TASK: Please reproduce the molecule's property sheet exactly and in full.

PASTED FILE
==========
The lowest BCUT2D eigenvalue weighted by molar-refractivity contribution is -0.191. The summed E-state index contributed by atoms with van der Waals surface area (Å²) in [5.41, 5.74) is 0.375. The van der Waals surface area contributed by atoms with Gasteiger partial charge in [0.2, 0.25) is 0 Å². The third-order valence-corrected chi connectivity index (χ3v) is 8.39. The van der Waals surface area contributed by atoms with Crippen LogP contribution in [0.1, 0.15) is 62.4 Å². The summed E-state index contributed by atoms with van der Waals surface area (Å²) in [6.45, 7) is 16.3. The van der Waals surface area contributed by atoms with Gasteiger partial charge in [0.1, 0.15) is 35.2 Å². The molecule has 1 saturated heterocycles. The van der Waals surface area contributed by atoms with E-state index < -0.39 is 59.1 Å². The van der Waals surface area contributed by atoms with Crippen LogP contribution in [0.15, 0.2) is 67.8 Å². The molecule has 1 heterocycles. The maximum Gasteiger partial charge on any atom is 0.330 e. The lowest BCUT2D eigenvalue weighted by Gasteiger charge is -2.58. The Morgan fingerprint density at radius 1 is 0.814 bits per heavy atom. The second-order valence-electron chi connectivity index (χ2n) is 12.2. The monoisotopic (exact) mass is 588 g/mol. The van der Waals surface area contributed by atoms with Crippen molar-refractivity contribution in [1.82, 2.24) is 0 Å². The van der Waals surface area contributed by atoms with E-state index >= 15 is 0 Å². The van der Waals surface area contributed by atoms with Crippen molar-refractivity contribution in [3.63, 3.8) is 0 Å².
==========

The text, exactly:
The lowest BCUT2D eigenvalue weighted by molar-refractivity contribution is -0.191. The summed E-state index contributed by atoms with van der Waals surface area (Å²) in [5.41, 5.74) is 0.375. The van der Waals surface area contributed by atoms with Gasteiger partial charge in [0.2, 0.25) is 0 Å². The third-order valence-corrected chi connectivity index (χ3v) is 8.39. The van der Waals surface area contributed by atoms with Crippen LogP contribution in [0.1, 0.15) is 62.4 Å². The summed E-state index contributed by atoms with van der Waals surface area (Å²) in [6.45, 7) is 16.3. The van der Waals surface area contributed by atoms with Gasteiger partial charge in [0.1, 0.15) is 35.2 Å². The molecule has 1 saturated heterocycles. The van der Waals surface area contributed by atoms with E-state index < -0.39 is 59.1 Å². The van der Waals surface area contributed by atoms with Crippen LogP contribution in [0.15, 0.2) is 67.8 Å². The molecule has 1 heterocycles. The maximum Gasteiger partial charge on any atom is 0.330 e. The lowest BCUT2D eigenvalue weighted by Gasteiger charge is -2.58. The Morgan fingerprint density at radius 1 is 0.814 bits per heavy atom. The second-order valence-electron chi connectivity index (χ2n) is 12.2. The monoisotopic (exact) mass is 588 g/mol. The van der Waals surface area contributed by atoms with Crippen molar-refractivity contribution in [1.82, 2.24) is 0 Å². The van der Waals surface area contributed by atoms with E-state index >= 15 is 0 Å². The van der Waals surface area contributed by atoms with Crippen molar-refractivity contribution in [3.63, 3.8) is 0 Å².